As more and more businesses follow suit, a new standard will emerge, and those that fail to adapt will find themselves left behind. GDPR is an opportunity for any company to demonstrate leadership and vision by embracing these changes, rather than resisting them.

Carpe GDiemPR

Alan Fleischmann argues in an article on that CEOs in particular should seize the opportunity offered by GDPR:

In addition to what GDPR will demand of them legally, companies should ask how they can acquire the data necessary for them to stay competitive while maintaining—and even increasing—their level of trust with the people they work to serve. If they do so thoughtfully, with the right tone and intentions, CEOs can position themselves as leaders on the topic while establishing their companies as trustworthy parties motivated by customer devotion more so than regulatory requirements.

Basically, there’s a window of time where companies who are proactive on GDPR compliance can gain a real advantage on their competitors and earn greater loyalty from consumers. In a world where customers are increasingly suspicious and wary of marketing efforts, success lies not in trying to outsmart customer defense mechanisms but rather in changing the paradigm entirely.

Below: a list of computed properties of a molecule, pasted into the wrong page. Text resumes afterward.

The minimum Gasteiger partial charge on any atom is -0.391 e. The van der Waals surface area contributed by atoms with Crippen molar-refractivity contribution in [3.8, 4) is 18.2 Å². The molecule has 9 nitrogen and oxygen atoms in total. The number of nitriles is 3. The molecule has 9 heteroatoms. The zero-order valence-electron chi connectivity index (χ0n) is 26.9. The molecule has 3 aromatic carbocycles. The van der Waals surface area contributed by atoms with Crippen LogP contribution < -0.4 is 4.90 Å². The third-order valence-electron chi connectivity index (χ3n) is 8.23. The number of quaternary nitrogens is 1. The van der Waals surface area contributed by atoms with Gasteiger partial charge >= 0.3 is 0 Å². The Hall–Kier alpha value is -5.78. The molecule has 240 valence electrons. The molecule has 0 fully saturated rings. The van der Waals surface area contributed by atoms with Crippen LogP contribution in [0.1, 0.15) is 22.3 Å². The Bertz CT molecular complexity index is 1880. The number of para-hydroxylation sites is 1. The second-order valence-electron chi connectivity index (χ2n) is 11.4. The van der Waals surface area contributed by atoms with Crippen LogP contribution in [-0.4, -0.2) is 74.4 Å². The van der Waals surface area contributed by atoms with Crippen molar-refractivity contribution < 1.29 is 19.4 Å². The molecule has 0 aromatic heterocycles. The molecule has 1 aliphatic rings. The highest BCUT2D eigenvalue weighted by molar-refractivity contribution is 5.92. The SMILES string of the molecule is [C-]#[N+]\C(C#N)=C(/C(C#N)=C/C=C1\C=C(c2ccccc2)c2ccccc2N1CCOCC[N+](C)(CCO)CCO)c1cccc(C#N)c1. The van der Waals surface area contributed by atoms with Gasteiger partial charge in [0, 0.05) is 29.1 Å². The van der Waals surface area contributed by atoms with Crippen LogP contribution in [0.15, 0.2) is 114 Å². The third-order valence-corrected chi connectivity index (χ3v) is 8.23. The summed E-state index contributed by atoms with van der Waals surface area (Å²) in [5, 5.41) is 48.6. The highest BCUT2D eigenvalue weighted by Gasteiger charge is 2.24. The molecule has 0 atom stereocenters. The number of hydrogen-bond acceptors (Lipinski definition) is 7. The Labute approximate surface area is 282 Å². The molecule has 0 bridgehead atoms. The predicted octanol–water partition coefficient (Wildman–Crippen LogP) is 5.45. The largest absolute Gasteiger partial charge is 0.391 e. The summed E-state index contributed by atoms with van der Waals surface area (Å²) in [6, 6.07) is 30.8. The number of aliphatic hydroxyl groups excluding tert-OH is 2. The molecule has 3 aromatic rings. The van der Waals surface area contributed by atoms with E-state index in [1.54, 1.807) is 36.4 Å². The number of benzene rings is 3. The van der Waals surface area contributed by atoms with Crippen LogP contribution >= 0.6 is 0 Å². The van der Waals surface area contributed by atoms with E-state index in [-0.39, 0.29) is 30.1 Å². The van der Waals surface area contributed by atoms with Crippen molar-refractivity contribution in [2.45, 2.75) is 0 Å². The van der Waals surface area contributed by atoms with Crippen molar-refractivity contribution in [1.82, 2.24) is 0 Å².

Can I Interest You in This Lovely White Paper?

The average online shopper knows the risks—hand over your email address for a 15% off coupon and get bombarded with emails. As marketers, we’ve done this to ourselves. In a quest to increase the size of our email marketing database, we’ve programmed potential customers to expect the worst.

We publish free white papers for download, but savvy web users know that getting free content is going to cost quite a bit of their personal information. They have to calculate whether that white paper is worth the time and effort it will take to unsubscribe from future emails and duck unwanted cold calls or sales pitches.

This isn’t good marketing—it’s a hostage negotiation. If the ultimate goal is to put the right offer in front of the right person at the right time, then we really should start by making sure we’re providing valuable, relevant and timely offers to people who actually want to receive them.

By giving people the ability to choose when and how they want to hear from us, businesses not only build trust but improve the odds of actually driving sales. What’s the use in sending emails to 500 people if only 150 open it—and only 50 even consider the offer? It’s better to focus on the much smaller group that wants to receive your emails and work to provide them personalized, relevant content that solves a problem or improves their lives in some way.

You Had Me at “Privacy”